…as it strives to boost its Storage Facility, Kenya Pipeline Company (KPC) ventures to upgrade Facilities
By Abdul Rahman Bangura–
NEW AFRICA BUSINESS NEWS (NABN) Freetown, Sierra Leone – The state company has declared openly proposals from capable corporations to enable it boost the refinery for storage.
Experts assert, the refinery growth will considerably curtail the perennial inefficiencies that portray the nation’s petroleum products supply chain, arising in high prices at the pump. The high storage capacity at KPC is anticipated to save oil trading companies millions of shillings paid to shipping lines as demurrage charges. The update comes weeks after KPC finalized its accession of the defunct KPRL.
“KPRL invites sealed bids to carry out cleaning, painting and repair of LPG tanks 610 and 611 and vessels V601A and V601B at Kenya Petroleum Refineries Limited, Changamwe, Mombasa,” KPRL said in the tender documents.
“(KPRL) invites sealed tenders to carry out works and maintenance services for Kipevu (Kot) Oil Terminal Jetty Booms inspection and maintenance services and works at KPRL Changamwe,” added KPRL.
According to Experts; significant interest will be desired to relate them to jetties at ports and modify crude containers to hold clean fuel. About 254 million liters are reserved for refined products while 233 million liters are for crude oil.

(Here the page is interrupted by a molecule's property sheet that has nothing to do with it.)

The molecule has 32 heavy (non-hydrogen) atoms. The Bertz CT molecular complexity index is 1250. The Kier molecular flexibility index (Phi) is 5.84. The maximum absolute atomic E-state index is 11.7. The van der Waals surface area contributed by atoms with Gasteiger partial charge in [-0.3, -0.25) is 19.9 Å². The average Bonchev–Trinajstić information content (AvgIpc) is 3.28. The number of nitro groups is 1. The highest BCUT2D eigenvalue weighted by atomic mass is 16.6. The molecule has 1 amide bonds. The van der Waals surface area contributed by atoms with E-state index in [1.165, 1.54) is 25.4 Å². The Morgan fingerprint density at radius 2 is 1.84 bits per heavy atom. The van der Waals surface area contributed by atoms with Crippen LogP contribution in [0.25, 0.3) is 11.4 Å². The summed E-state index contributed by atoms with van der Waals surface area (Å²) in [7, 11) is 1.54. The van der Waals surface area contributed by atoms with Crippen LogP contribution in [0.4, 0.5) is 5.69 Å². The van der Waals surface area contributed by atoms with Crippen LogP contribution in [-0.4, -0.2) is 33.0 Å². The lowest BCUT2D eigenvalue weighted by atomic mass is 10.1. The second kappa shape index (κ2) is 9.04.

The refinery was hung out in September 2013 when Kenya opted to start importing processed oil. The refinery has been sitting idle since 2013 after plans for a Sh121 billion upgrade were abandoned. Therefore, the administration anaidand the enterprise was not economically attainable.
Andrew Kamau – Chief Oil Secretary previously announced that KPC’s accession of the refinery was one of the administration’s policies to assure a constant supply of petroleum products, not only in Kenya but also in other nations in Africa..
Kamau added that, the facility will become the region’s oil products feed hub to contend with Dar es Salaam, which has been overwhelming the market for years.
Essar Energy Overseas Ltd, which for seven years held a 50% stake in the refinery, pocketed $5 million (Sh568 million) from the National Treasury when it exited in 2016. Presently, the Government owns 100% of the refinery.
Established more than 50 years ago, the Changamwe-based KPRL has 45 tanks with a total storage capacity of 484 million litres. KPRL was positioned under KPC management in 2017 as a storage facility for imported crude oil after Indian investor Essar flunked to restore the nation’s only oil refinery.
For New Africa Business News (NABN) Abdul Rahman Bangura Reports, Africa Correspondent